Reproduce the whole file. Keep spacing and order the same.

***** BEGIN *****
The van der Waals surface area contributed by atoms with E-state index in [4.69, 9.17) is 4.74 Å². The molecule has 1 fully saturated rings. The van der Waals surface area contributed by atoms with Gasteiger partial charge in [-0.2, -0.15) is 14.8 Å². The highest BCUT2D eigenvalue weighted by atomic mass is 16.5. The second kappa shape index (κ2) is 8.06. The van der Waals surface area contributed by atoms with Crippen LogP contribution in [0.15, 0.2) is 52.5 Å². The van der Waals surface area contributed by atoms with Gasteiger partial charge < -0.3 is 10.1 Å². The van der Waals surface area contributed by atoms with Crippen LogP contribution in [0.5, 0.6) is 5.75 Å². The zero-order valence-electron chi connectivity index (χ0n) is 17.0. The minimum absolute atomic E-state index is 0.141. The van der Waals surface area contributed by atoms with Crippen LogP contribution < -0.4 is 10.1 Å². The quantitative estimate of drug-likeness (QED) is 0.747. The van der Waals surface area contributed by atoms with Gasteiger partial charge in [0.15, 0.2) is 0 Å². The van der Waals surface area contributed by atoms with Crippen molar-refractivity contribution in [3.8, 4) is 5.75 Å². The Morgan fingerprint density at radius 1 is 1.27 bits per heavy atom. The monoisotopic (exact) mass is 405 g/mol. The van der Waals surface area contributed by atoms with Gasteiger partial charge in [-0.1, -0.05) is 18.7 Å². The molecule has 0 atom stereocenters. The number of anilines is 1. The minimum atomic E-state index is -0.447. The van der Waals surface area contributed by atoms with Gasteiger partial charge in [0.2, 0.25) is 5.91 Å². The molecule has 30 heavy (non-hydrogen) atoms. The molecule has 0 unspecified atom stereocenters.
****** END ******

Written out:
The van der Waals surface area contributed by atoms with E-state index in [4.69, 9.17) is 4.74 Å². The molecule has 1 fully saturated rings. The van der Waals surface area contributed by atoms with Gasteiger partial charge in [-0.2, -0.15) is 14.8 Å². The highest BCUT2D eigenvalue weighted by atomic mass is 16.5. The second kappa shape index (κ2) is 8.06. The van der Waals surface area contributed by atoms with Crippen LogP contribution in [0.15, 0.2) is 52.5 Å². The van der Waals surface area contributed by atoms with Gasteiger partial charge < -0.3 is 10.1 Å². The van der Waals surface area contributed by atoms with Crippen LogP contribution in [0.5, 0.6) is 5.75 Å². The zero-order valence-electron chi connectivity index (χ0n) is 17.0. The minimum absolute atomic E-state index is 0.141. The van der Waals surface area contributed by atoms with Crippen LogP contribution < -0.4 is 10.1 Å². The quantitative estimate of drug-likeness (QED) is 0.747. The van der Waals surface area contributed by atoms with Gasteiger partial charge in [0.15, 0.2) is 0 Å². The van der Waals surface area contributed by atoms with Crippen molar-refractivity contribution in [3.8, 4) is 5.75 Å². The Morgan fingerprint density at radius 1 is 1.27 bits per heavy atom. The monoisotopic (exact) mass is 405 g/mol. The van der Waals surface area contributed by atoms with Gasteiger partial charge in [-0.1, -0.05) is 18.7 Å². The molecule has 0 atom stereocenters. The number of anilines is 1. The minimum atomic E-state index is -0.447. The van der Waals surface area contributed by atoms with Gasteiger partial charge in [0.2, 0.25) is 5.91 Å². The molecule has 30 heavy (non-hydrogen) atoms. The molecule has 0 unspecified atom stereocenters.